Triazophos-induced toxicity in zebrafish: miRNA-217 inhibits nup43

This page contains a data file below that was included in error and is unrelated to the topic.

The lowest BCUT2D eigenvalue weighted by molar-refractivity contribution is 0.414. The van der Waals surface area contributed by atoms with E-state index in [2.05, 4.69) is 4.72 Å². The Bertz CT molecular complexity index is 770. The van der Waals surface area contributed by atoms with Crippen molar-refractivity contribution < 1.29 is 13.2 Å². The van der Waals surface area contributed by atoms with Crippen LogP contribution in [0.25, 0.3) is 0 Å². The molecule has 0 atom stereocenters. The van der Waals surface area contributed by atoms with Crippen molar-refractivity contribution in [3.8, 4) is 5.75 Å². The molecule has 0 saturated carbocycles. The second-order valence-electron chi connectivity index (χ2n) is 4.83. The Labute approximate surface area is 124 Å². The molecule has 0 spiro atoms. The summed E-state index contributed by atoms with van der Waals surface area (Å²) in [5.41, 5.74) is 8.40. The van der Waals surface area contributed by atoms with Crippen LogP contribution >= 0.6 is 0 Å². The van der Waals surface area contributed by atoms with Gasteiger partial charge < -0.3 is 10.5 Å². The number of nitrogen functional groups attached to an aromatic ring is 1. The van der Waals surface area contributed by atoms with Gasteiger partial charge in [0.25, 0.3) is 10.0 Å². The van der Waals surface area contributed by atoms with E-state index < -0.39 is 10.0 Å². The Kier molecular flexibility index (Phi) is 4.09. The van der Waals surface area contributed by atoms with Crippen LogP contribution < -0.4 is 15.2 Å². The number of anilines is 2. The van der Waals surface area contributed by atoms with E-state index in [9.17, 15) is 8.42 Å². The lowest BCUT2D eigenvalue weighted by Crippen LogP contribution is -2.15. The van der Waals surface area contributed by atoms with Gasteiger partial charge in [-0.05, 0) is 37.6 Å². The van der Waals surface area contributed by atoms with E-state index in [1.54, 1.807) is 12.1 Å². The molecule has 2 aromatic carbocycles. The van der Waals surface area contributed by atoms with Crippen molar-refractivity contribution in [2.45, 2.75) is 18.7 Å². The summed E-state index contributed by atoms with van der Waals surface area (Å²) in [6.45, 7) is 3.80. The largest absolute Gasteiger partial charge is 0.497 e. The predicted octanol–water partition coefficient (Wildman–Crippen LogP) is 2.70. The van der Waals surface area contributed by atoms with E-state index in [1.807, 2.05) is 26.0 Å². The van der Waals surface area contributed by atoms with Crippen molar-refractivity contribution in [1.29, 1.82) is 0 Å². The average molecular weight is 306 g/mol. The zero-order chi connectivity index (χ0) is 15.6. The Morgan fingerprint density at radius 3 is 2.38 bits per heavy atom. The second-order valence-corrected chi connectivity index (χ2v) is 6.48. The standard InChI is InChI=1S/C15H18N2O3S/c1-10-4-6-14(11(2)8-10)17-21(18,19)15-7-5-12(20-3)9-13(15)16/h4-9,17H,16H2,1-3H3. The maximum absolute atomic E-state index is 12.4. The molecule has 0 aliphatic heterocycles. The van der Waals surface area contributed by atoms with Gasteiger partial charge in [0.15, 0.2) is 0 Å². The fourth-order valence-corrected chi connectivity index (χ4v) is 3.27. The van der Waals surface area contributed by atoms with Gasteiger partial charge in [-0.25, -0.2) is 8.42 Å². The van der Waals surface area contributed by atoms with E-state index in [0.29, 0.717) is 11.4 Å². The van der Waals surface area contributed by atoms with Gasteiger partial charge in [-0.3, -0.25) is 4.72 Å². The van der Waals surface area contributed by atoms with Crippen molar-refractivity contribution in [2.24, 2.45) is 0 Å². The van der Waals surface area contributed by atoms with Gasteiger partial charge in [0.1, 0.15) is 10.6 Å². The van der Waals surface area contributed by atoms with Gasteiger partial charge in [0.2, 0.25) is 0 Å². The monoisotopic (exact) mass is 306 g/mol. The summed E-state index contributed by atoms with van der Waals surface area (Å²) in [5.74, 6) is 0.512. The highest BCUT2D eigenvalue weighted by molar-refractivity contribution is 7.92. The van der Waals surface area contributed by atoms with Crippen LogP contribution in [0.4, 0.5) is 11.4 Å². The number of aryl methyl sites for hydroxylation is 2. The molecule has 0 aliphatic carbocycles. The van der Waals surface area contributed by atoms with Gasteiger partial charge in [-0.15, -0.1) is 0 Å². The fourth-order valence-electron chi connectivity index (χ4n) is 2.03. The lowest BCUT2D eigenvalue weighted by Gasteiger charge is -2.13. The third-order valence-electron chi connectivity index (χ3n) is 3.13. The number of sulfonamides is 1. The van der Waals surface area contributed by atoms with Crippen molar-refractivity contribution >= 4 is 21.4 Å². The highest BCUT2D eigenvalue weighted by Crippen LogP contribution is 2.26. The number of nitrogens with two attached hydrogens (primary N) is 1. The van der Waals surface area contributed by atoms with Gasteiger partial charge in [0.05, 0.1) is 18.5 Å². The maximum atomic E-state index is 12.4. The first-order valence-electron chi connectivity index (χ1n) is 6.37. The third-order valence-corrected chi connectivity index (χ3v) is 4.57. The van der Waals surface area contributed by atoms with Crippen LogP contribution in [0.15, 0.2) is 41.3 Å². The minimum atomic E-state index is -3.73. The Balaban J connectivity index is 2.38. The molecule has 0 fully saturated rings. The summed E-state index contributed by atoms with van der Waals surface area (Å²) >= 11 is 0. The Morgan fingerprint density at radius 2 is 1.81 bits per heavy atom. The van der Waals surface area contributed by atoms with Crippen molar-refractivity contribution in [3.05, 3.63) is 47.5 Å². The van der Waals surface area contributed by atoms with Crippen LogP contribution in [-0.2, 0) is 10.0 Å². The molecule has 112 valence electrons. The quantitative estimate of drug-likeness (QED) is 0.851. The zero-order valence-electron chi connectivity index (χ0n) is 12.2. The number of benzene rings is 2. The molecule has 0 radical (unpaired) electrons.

Triazophos is a highly toxic organophosphorus pesticide, causing acute toxicity to brain tissue, and neurotoxicity and embryotoxicity to animals. Therefore, triazophos is considered as a public health problem due to its acute hazard index. MicroRNAs (miRNAs), a class of endogenous noncoding RNAs, can regulate the expression of target gene(s) by mediating mRNA cleavage or translational repression in organisms exposed to environmental chemicals. We found that nup43 is targeted by miR-217, which was significantly regulated in adult zebrafish (Danio rerio) exposed to triazophos (phenyl-1,2,4-triazolyl-3-(o,o-diethyl thionophosphate)). The expression of nup43 in both mRNA and protein levels was downregulated in a dose-dependent manner upon stimulation with triazophos. A dual luciferase reporter assay demonstrated that miR-217 interacted with the 3′-untranslated regions (3′-UTR) of nup43. The expression of nup43 in both mRNA and protein level was reduced in ZF4 cells when transfected with an miR-217 mimic, but increased when transfected with an miR-217 inhibitor. As a result, nup43 is targeted by miR-217 upon triazophos exposure. We suggest that miR-217 could be a potential toxicological biomarker for triazophos.